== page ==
In my book, nothing tops the aroma and flavor of freshly baked chocolate chip cookies. In each bite, buttery, salty and chewy dough is broken up with sweet, dark smears of molten, drippy chocolate. The balance so perfect – like peanut butter-dipped pretzels or Oreos and milk – it’s impossible to eat just one. My kids have been begging me nonstop to bake them, and a few clicks on the Internet reveal everyone else is craving them too.
The basic recipe involves flour, baking soda, salt, brown and white sugar, eggs, vanilla extract, and, of course, chocolate chips. Now comes the fun part: playing with the ingredients so the cookies turn out exactly as you like them.
I’ve noticed among all the hundreds of variations on the original (Toll House Inn recipe, circa 1936), there are really only three types: chewy, crispy, or cake-y. Cake shouldn’t be part of the cookie lexicon. Ever. As for chewy and crispy, I fall somewhere in between. I imagine the perfect cookie to be flat, crisp and golden brown around the outside, chewy on the inside. Ideally, the inner ring is just barely transitioning from pale to golden. It toes the line between raw and cooked, chewy and buttery, studded with molten chips. But not too many. The chocolate to cookie ratio isn’t obscene – it’s not chocolate chunks barely swathed in dough – it’s more like a fun chocolate surprise in every buttery bite.
I hadn’t revisited my go-to recipe in so long that I started over, with two recipes – my tried and true Chocolate Chunk Cookie recipe from the Flour Cookbook and a Cook’s Illustrated recipe for Perfect Chocolate Chip Cookies that uses melted brown butter and dark brown sugar.
I quickly knocked out the Cook’s Illustrated version. It was overly fussy and though browned butter sounded great, the flavor didn’t come through. The Flour cookie was great, as I knew it would be, but it uses bread flour AND all purpose flour.
In an ideal world, you should to be able to bake these on a whim, in a moments notice, with ingredients you have on hand (if you don’t always have chocolate chips on hand, maybe you should). A chocolate chip cookie recipe calling for bread flour is the worst kind of unanticipated surprise.
So, I removed the bread flour, even though it does produce a lovely chewy cookie, and increased the amount of light brown sugar to granulated sugar to replace some of the chew. I used one egg (because two eggs belong in cake batter), and I added a lot of butter, because it’s delicious, and because I hoped it would make the cookies spread out and crisp up on the edges.
In a few of the batches, I also played with the chocolate chips. Regular supermarket semi-sweet chips (or super-sweet if we’re being accurate) are great, unfussy and remind me of my childhood. My kids loved the cookies with these chips best, and the potluck crowd probably would too. I thought they were a little flat and boring. Better yet were dark chocolate chips, preferably 60 to 70% cacao (or a bar of it chunked into 1-inch pieces). The dark, slightly bitter chocolate intensified the salty, sweet and buttery flavors– think sea-salted chocolate tart meets bake sale blondies – and the molten texture contrasted nicely with the chewy and crisp cookie.
Serve these with a glass of warm milk, or a scoop of creamy, cold vanilla ice cream. I dare you to eat just one.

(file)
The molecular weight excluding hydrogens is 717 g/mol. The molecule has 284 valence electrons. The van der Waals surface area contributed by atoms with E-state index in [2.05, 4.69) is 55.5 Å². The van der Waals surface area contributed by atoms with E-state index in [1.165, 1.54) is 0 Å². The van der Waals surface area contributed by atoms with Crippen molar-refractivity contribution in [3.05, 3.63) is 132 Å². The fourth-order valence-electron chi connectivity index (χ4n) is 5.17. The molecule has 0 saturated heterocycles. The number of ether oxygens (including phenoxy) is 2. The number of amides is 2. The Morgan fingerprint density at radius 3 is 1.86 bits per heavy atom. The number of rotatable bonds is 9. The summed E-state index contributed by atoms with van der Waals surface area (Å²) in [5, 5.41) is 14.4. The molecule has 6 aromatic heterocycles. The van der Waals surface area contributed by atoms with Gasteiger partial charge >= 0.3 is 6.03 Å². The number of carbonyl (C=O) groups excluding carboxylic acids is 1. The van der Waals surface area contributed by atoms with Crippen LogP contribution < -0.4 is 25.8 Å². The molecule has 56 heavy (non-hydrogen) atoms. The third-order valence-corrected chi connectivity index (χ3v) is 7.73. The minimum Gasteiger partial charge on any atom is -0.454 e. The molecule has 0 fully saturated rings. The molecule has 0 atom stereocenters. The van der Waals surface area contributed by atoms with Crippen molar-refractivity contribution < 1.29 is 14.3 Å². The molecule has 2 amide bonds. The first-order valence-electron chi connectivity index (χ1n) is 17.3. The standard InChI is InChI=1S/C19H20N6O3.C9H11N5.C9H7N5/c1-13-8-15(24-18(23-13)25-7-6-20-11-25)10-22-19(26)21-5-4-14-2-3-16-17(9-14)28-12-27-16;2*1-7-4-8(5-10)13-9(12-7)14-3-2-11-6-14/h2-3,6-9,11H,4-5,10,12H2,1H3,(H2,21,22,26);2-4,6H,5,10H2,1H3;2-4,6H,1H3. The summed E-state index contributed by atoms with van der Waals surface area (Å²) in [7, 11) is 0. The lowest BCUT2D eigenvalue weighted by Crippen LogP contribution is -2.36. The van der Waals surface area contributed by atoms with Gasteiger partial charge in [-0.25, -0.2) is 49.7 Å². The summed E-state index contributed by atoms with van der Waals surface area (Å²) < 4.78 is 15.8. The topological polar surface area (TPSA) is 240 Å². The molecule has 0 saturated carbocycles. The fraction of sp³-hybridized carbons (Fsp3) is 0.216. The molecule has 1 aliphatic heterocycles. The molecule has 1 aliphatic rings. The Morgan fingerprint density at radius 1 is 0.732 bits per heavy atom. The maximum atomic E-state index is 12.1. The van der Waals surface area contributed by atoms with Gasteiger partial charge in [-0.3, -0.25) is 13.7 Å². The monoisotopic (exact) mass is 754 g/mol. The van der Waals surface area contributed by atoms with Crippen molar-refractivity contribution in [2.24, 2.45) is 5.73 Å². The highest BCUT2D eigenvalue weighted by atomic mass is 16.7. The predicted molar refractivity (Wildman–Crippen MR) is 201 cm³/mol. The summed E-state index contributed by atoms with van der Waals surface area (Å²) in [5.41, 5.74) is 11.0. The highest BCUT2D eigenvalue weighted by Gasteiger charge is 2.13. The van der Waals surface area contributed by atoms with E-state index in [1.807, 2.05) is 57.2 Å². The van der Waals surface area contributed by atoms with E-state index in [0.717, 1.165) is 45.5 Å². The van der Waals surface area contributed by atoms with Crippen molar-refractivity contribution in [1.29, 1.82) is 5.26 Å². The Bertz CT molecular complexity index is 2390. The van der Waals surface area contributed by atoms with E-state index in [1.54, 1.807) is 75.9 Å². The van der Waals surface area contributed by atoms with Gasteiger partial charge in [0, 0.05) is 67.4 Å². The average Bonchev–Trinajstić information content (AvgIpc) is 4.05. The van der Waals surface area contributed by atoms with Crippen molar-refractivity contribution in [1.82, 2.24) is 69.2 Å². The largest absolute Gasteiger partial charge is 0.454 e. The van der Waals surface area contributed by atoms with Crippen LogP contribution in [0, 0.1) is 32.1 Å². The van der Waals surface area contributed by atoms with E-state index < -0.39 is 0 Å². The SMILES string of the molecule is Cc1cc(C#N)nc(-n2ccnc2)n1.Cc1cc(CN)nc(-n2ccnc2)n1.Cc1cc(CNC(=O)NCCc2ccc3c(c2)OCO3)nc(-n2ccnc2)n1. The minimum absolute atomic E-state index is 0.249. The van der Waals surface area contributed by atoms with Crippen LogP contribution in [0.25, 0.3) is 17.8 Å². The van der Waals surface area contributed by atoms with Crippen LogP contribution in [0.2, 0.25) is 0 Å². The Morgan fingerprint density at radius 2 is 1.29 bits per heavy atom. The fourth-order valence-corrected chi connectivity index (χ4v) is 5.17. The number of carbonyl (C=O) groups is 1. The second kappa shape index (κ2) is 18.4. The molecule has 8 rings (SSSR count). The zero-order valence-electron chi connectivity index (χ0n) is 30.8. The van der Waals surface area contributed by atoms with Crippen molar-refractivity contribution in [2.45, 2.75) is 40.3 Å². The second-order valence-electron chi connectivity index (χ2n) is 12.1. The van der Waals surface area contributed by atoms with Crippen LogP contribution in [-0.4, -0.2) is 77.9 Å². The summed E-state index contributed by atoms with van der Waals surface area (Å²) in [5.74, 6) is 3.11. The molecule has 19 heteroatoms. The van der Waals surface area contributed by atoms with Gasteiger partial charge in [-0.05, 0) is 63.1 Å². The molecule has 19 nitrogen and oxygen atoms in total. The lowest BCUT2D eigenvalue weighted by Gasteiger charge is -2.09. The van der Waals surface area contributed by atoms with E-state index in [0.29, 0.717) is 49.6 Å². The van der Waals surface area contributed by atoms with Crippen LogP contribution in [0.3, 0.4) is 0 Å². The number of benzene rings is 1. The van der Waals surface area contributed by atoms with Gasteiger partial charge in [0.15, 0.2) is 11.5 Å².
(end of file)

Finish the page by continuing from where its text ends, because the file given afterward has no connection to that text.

- 1 ¾ cup all purpose flour
- ½ teaspoon baking soda
- ½ teaspoon salt
- ¾ cup brown sugar
- ½ cup white granulated sugar
- 12 tablespoons butter, at room temperature (3/4 cup)
- 1 egg, at room temperature
- 1 teaspoon vanilla
- 9 ounces chocolate chips or chocolate chunks (about 1 ½ cups)
- Preheat the oven to 375 degrees, or, if using the convection setting, 350 degrees.
- In a small bowl, combine the flour, baking soda, and salt.
- Combine the sugars and butter in the bowl of a stand mixer fitted with the paddle attachment. Beat on medium-high speed for about five minutes until the mixture becomes lighter in color and fluffy, stopping once or twice to scrape down the sides and bottom of the bowl with a spatula. (If using a hand mixer, this will take about 8 minutes).
- Add the egg and vanilla extract on medium speed, mixing until fully incorporated. Reduce the speed to low and add the flour in three additions, mixing each time until fully incorporated. Scrape down the sides of the bowl and, on the lowest speed, add the chocolate chips.
- At this point, you can remove the dough to a tightly-fitted container and refrigerate for at least an hour or up to two days (for optimal flavor), or shape into balls and freeze. Or, bake immediately: Scoop a scant ¼ cup of dough and place on a sheet tray (three across, evenly spaced). You don’t need to use spray or parchment – I use a silpat liner only because my sheet trays are old and messy. Repeat until you have four vertical lines and three across, or twelve cookies total. Lightly smoosh the balls of dough with your finger tips and bake on the top rack of the oven (about 12 inches from the top). Set the timer for five minutes, rotate the pan 180 degrees, and begin checking for doneness after 4 more minutes. They should bake between 9 and 10 minutes total, and the cookies should be crisp and golden brown on the outside, but still mostly pale in the center.
- Allow the cookies to rest on the sheet tray for five minutes, and then remove to a cooling rack. Serve warm, or let cool and store in a tightly lidded container for up to 3 days. Warm in a toaster oven at 350 degrees for a few minutes before serving, if desired.